0
Correspondence |

Air-Splinting Maneuver During Flexible Fiber-optic BronchoscopyAir-Splinting Maneuver During Bronchoscopy FREE TO VIEW

Rahul Magazine, MD
Author and Funding Information

From the Department of Pulmonary Medicine, Kasturba Medical College, Manipal University.

Correspondence to: Rahul Magazine, MD, Department of Pulmonary Medicine, Kasturba Medical College, Manipal University, Manipal, Karnataka-576104, India; e-mail: rahulmagazine@gmail.com


Financial/nonfinancial disclosures: The author has reported to CHEST that no potential conflicts of interest exist with any companies/organizations whose products or services may be discussed in this article.

Reproduction of this article is prohibited without written permission from the American College of Chest Physicians. See online for more details.


Chest. 2012;142(3):812-813. doi:10.1378/chest.12-0842
Text Size: A A A
Published online

To the Editor:

Flexible fiber-optic bronchoscopy is a well-established procedure and is regularly taught to trainee medical professionals in teaching hospitals. While doing this procedure via the transnasal route, I have noticed that in some patients the soft palate and posterior pharyngeal wall are in contact, and there may be no lumen visible when the scope has reached the junction of the nasopharynx with the oropharynx. This may cause difficulty in orienting and advancing the bronchoscope further ahead, particularly for a beginner.

I have found that making the patient breathe through his or her nose with mouth closed opens up the lumen much more than when the patient is breathing with mouth open. In addition, the operator gets a clear orientation to move the bronchoscope ahead. This maneuver, which I call Magazine’s air-splinting maneuver, has been successful in opening up the lumen in 20 such patients. All the patients were given IV midazolam for sedation and could be aroused to follow the verbal instructions for performing the maneuver. If the level of sedation is deeper, the patient may not be expected to do the same. The head-tilt chin-lift technique alone fails to open the lumen in these patients. However, the combination of both is useful only if there is additional obstruction due to the tongue falling back against the posterior pharyngeal wall. In patients in whom the lumen of the oropharynx is visible, this maneuver opens it up further and, thus, enlarges the field of vision in some cases.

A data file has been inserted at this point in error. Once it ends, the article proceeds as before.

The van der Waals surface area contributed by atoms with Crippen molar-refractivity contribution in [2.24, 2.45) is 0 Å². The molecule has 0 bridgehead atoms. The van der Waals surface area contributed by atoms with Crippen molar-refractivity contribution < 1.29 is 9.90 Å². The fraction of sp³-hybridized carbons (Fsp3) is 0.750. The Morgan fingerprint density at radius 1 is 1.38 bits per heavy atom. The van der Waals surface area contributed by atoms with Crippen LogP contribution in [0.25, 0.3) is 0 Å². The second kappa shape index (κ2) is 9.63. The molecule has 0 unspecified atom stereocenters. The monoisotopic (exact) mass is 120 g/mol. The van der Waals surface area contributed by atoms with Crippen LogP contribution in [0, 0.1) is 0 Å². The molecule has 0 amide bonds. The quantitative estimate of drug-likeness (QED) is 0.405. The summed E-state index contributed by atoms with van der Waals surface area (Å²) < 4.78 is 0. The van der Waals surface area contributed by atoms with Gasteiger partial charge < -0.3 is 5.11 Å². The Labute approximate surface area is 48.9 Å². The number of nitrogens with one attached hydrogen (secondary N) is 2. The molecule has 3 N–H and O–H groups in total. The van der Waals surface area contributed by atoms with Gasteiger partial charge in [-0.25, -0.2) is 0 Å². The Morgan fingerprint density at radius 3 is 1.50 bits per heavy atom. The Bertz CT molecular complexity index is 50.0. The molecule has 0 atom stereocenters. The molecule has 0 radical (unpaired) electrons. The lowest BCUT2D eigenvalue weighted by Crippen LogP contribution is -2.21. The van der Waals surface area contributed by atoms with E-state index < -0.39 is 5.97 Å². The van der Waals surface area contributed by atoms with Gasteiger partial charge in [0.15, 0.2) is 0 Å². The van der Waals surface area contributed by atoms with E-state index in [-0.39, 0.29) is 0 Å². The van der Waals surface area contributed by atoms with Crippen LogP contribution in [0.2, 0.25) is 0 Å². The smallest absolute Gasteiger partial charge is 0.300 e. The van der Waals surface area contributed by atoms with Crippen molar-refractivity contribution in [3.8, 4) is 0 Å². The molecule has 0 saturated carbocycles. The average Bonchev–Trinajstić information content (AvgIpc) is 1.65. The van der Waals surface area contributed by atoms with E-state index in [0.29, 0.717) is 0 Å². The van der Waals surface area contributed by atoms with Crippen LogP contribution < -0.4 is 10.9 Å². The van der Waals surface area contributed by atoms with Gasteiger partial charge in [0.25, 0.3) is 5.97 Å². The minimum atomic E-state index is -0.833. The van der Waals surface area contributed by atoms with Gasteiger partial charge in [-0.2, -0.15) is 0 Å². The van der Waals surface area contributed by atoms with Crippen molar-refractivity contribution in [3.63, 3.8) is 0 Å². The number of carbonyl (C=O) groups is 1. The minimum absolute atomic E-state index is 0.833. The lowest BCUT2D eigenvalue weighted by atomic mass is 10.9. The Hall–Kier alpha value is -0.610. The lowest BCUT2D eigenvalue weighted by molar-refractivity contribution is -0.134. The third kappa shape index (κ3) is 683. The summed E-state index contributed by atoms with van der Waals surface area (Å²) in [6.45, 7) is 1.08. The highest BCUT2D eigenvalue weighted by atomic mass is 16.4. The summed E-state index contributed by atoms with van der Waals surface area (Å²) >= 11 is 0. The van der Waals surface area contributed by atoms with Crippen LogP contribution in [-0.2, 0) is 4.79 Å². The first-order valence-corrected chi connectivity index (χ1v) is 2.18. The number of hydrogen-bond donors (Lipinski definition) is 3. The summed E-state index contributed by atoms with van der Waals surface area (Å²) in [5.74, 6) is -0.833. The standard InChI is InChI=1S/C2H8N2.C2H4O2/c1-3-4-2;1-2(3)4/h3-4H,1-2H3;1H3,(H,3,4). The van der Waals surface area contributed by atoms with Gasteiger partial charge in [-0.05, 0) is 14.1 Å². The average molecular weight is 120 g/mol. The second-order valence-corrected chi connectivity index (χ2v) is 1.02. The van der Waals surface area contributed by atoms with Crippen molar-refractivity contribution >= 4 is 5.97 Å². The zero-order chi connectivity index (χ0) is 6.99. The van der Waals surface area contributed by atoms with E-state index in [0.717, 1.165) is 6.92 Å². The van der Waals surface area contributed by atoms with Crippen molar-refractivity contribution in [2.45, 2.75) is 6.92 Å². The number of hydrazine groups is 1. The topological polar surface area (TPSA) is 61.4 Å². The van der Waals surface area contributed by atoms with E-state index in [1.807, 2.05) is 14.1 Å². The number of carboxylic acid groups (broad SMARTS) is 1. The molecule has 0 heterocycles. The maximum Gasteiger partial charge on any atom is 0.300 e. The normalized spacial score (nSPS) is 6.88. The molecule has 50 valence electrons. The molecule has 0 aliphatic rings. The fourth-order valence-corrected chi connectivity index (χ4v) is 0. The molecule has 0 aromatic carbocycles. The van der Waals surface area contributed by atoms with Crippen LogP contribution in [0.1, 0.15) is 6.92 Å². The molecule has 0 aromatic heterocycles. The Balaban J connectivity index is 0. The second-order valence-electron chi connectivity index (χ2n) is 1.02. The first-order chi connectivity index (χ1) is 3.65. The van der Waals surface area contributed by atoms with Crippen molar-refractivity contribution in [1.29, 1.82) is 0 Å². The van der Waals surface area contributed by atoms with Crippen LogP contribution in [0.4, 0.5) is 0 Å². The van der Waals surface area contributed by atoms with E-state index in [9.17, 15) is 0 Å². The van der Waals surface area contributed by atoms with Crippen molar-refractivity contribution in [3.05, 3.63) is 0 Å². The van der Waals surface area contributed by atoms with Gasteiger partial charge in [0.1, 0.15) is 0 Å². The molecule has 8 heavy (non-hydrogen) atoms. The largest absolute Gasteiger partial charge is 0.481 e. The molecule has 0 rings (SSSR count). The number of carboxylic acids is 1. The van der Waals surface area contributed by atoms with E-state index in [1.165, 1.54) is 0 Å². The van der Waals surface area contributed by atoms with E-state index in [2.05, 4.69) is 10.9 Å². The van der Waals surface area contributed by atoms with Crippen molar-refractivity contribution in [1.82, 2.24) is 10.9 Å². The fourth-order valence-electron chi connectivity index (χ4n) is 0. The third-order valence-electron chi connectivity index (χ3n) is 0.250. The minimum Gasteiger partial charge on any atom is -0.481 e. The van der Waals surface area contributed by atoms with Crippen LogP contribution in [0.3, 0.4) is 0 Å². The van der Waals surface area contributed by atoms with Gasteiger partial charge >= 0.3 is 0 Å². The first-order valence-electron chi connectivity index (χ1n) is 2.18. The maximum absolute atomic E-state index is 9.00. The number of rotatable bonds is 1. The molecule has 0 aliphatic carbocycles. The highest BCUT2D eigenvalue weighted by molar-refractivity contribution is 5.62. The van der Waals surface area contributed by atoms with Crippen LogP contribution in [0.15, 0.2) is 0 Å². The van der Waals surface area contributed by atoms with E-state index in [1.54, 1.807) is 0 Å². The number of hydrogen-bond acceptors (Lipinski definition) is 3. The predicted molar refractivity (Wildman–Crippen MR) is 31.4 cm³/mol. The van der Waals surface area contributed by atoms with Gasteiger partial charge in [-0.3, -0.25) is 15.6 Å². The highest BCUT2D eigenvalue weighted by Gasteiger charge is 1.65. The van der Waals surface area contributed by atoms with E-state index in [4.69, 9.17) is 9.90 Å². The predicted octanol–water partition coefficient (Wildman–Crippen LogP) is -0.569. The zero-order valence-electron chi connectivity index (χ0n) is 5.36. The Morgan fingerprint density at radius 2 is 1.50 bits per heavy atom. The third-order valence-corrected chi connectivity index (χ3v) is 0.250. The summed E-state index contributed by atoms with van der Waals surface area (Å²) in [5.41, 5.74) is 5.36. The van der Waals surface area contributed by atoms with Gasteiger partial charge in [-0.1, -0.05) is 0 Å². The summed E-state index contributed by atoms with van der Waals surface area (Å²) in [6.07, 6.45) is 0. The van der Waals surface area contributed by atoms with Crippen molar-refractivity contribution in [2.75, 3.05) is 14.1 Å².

The principle behind the maneuver is simple to understand. Nasal breathing with the mouth closed will force the entire inhaled or exhaled air to flow via the nasopharynx. Hence, air will act like a splint and keep the lumen open. If the patient is asked to breathe deeper and, hence, increase the tidal volume, then, as expected, the splinting action is further enhanced. The pharyngeal splinting effect of CPAP was described by Rothfleisch et al1 and McGrath et al2 to enhance the visualization of the upper airway. The air-splinting maneuver I describe will be of help to bronchoscopists, particularly beginners, who use the transnasal route when performing flexible bronchoscopy.

Rothfleisch R, Davis LL, Kuebel DA, deBoisblanc BP. Facilitation of fiberoptic nasotracheal intubation in a morbidly obese patient by simultaneous use of nasal CPAP. Chest. 1994;106(1):287-288. [PubMed] [CrossRef]
 
McGrath G, Das-Gupta M, Clarke G. Bronchoscopy via continuous positive airway pressure for patients with respiratory failure. Chest. 2001;119(2):670-671. [PubMed] [CrossRef]
 

Figures

Tables

References

Rothfleisch R, Davis LL, Kuebel DA, deBoisblanc BP. Facilitation of fiberoptic nasotracheal intubation in a morbidly obese patient by simultaneous use of nasal CPAP. Chest. 1994;106(1):287-288. [PubMed] [CrossRef]
 
McGrath G, Das-Gupta M, Clarke G. Bronchoscopy via continuous positive airway pressure for patients with respiratory failure. Chest. 2001;119(2):670-671. [PubMed] [CrossRef]
 
NOTE:
Citing articles are presented as examples only. In non-demo SCM6 implementation, integration with CrossRef’s "Cited By" API will populate this tab (http://www.crossref.org/citedby.html).

Some tools below are only available to our subscribers or users with an online account.

Related Content

Customize your page view by dragging & repositioning the boxes below.

  • CHEST Journal
    Print ISSN: 0012-3692
    Online ISSN: 1931-3543